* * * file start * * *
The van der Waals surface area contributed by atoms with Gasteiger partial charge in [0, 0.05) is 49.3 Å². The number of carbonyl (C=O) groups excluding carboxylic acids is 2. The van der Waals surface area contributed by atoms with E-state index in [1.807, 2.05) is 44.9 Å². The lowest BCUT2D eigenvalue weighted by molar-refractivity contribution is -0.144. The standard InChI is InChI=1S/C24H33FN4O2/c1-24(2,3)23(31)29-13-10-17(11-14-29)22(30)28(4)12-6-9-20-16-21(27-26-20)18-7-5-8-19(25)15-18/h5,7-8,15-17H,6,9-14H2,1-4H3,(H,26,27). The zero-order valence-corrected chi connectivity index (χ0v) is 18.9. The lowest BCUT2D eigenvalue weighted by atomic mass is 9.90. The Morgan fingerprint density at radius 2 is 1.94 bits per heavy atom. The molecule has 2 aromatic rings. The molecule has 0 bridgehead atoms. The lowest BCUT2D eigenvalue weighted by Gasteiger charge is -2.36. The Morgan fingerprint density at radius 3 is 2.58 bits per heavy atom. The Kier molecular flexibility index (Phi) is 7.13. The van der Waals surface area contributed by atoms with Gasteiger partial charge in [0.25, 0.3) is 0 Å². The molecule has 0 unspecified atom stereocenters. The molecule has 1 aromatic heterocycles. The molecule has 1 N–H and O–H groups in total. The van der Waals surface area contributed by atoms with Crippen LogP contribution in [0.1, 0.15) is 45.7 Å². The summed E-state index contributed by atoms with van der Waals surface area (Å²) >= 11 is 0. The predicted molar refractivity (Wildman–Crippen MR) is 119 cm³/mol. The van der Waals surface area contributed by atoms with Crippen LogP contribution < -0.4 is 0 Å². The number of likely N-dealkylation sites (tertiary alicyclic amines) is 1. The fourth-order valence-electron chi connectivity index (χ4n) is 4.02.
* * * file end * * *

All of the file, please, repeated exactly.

The van der Waals surface area contributed by atoms with Gasteiger partial charge in [0, 0.05) is 49.3 Å². The number of carbonyl (C=O) groups excluding carboxylic acids is 2. The van der Waals surface area contributed by atoms with E-state index in [1.807, 2.05) is 44.9 Å². The lowest BCUT2D eigenvalue weighted by molar-refractivity contribution is -0.144. The standard InChI is InChI=1S/C24H33FN4O2/c1-24(2,3)23(31)29-13-10-17(11-14-29)22(30)28(4)12-6-9-20-16-21(27-26-20)18-7-5-8-19(25)15-18/h5,7-8,15-17H,6,9-14H2,1-4H3,(H,26,27). The zero-order valence-corrected chi connectivity index (χ0v) is 18.9. The lowest BCUT2D eigenvalue weighted by atomic mass is 9.90. The Morgan fingerprint density at radius 2 is 1.94 bits per heavy atom. The molecule has 2 aromatic rings. The molecule has 0 bridgehead atoms. The lowest BCUT2D eigenvalue weighted by Gasteiger charge is -2.36. The Morgan fingerprint density at radius 3 is 2.58 bits per heavy atom. The Kier molecular flexibility index (Phi) is 7.13. The van der Waals surface area contributed by atoms with Gasteiger partial charge in [0.25, 0.3) is 0 Å². The molecule has 0 unspecified atom stereocenters. The molecule has 1 aromatic heterocycles. The molecule has 1 N–H and O–H groups in total. The van der Waals surface area contributed by atoms with Crippen LogP contribution in [0.1, 0.15) is 45.7 Å². The summed E-state index contributed by atoms with van der Waals surface area (Å²) >= 11 is 0. The predicted molar refractivity (Wildman–Crippen MR) is 119 cm³/mol. The van der Waals surface area contributed by atoms with Crippen LogP contribution < -0.4 is 0 Å². The number of likely N-dealkylation sites (tertiary alicyclic amines) is 1. The fourth-order valence-electron chi connectivity index (χ4n) is 4.02.